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What is evil: IP spoofing or Distributed attacks? (was Re: DDOS anecdotes)

  • From: Przemyslaw Karwasiecki
  • Date: Sun Jun 24 01:01:08 2001

Hello Eric,

Automagicness, you are asking for, is a beautiful thing,
but in a reality, sometimes, assumption that Internet traffic
is symmetrical, and a destination address of all your IP packets
is 100% coherent with your BGP advertisements, can be false.

Nearly all of our satellite connected POPs fall into this category.
We are sending traffic up through the terrestial fiber links
on which we don't (want to) BGP advertise it, and we expect to
receive traffic from the sky, from our sattelite providers,
so in such (over)simplyfied automagic algorithm for building
"huger" ACL config lists we would be simply rejected.


Besides -- The whole NANOG-mail-thread about "DDOS anecdotes",
and, and DDoS somehow drifted into anti-spoofing disputes.

But - unfortunately -- even in a perfect, "IP-unspoofable" ISP-land
"(if that were a word" :-), somebody "0wning 1000 windoze boxen
with customized IRC bots" will do the very same damage
as some devil IP spoofer. Regardless of their (XP) IP stack
vulnerability to IP spoofing or not.

Those concerted DDoS attacks __don't require__ spoofing at all.

The keyword there is "Distributed" -- they are dangerous and disturbing,
but not because of lack of cooperation between ISPs in fight
against IP spoofing, but because there are not known techniques
and methods to fight against somebody stealth-ing his/her attack
behind so many <really> distributed hosts that we don't know how
to ACL them.

You asked for thoughts -- here are my $.002

(IFXer always complainig about good (too)strict Netrail? BGP policies)

-----Original Message-----
From: []On Behalf Of
Eric Oosting
Sent: Saturday, June 23, 2001 9:41 PM
To: Paul Vixie
Subject: Re: peering requirements (Re: DDOS anecdotes)

Has there been any work done, or is it even a good idea to implement
something kinda like the RPF check in Multicast, but for unicast, that
could be used on interfaces at AS boundaries.

As each packet is accepted on an interface, the source address of the
packet could be checked as being in a prefix that is advertised by the bgp
peer that sent you the packet. This could be done by the router, with only
a config statement on the interface to turn it on. The idea being that if
another AS sends you a packet with a particular source address, they
better have a way back to the source. Packets that did not meet this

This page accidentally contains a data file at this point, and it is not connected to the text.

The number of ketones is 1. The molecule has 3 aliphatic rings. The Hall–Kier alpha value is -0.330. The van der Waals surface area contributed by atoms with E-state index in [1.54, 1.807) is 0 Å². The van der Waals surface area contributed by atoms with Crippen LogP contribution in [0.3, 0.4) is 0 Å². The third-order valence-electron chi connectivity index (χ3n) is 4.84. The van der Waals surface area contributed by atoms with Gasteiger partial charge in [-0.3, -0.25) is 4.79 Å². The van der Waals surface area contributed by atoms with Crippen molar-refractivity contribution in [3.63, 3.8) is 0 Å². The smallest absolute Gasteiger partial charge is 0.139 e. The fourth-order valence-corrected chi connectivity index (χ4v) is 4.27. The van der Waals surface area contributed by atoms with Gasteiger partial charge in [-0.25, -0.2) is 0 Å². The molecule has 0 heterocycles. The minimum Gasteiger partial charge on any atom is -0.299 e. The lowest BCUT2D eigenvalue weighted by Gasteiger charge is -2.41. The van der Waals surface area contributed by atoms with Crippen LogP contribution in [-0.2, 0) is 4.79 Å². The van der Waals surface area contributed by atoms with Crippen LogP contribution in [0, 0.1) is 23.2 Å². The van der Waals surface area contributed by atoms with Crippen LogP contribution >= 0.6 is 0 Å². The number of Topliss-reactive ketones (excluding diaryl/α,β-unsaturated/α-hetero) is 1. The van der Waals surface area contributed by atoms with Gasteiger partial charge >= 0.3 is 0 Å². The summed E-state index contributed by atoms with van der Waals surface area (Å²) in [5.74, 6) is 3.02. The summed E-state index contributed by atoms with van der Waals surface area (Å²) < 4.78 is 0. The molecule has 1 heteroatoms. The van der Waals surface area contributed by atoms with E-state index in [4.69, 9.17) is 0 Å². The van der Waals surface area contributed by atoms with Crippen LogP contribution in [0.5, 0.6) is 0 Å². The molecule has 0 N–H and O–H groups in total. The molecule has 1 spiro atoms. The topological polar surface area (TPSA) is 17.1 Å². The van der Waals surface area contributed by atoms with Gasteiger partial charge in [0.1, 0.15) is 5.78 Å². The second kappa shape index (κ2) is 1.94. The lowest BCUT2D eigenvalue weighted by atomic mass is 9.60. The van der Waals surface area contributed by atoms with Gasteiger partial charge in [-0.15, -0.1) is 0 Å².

criteria could either be denied or logged. (If dumping them is too harsh,
atleast logging them could help track attacks)

This could be useful at peering boundaries for both parties, where full
views are not exchanged. This could also be used by ISPs on customer
interfaces, as long as all potential source addresses are advertised over
the bgp session, which is not necessarily the case with customer sessions.
(Note: Most peering agreements require the same routes advertised at all
points ... not the case with customers)

I know that this could be automated by creating access lists from bgp
advertisements using auto-magic scripts, but it wouldn't be in real time,
making it useless IMHO. It would also make the configs huge. (well, huger,
if that were a word.)

There are the obvious hardware considerations... Can todays hardware
support access lists of this size at line rate? Will they for be able to
for long?

Under what circumstances would the assumption (that an AS should always
advertise a route to the source address of packets it transmits) not be a
good one?

Of course this could be turned around and the capability made to deny or
log packets with a source address that you are not advertising a route to.



Eric Oosting             office:404.739.4385
Sr. Network Engineer   Network Eng and Operations         NetRail, Inc

On 23 Jun 2001, Paul Vixie wrote:

> > ... but I do not blame their IP stack for this like Mr Gibson does
> Same here.
> > ... From spoofed sources because ISPs do not source address filter?
> > Gah. Basically untraceable.
> This is the problem.
> > What should we do?
> Recommendation: upgrade your peering requirements to include language
> 	Each peer agrees to emit only IP packets with accurate
> 	source addresses, to require their customers to do likewise,
> 	and to extend this requirement to all other peers by $DATE.
> Where DATE = (now() + '6 months') or some other negotiated value.
> I've been saying this since 1993.  Is anybody ready to believe me yet?  We
> solve this, or our industry stops growing because we're spending too much
> time dealing with this problem and new customers see diminished returns.

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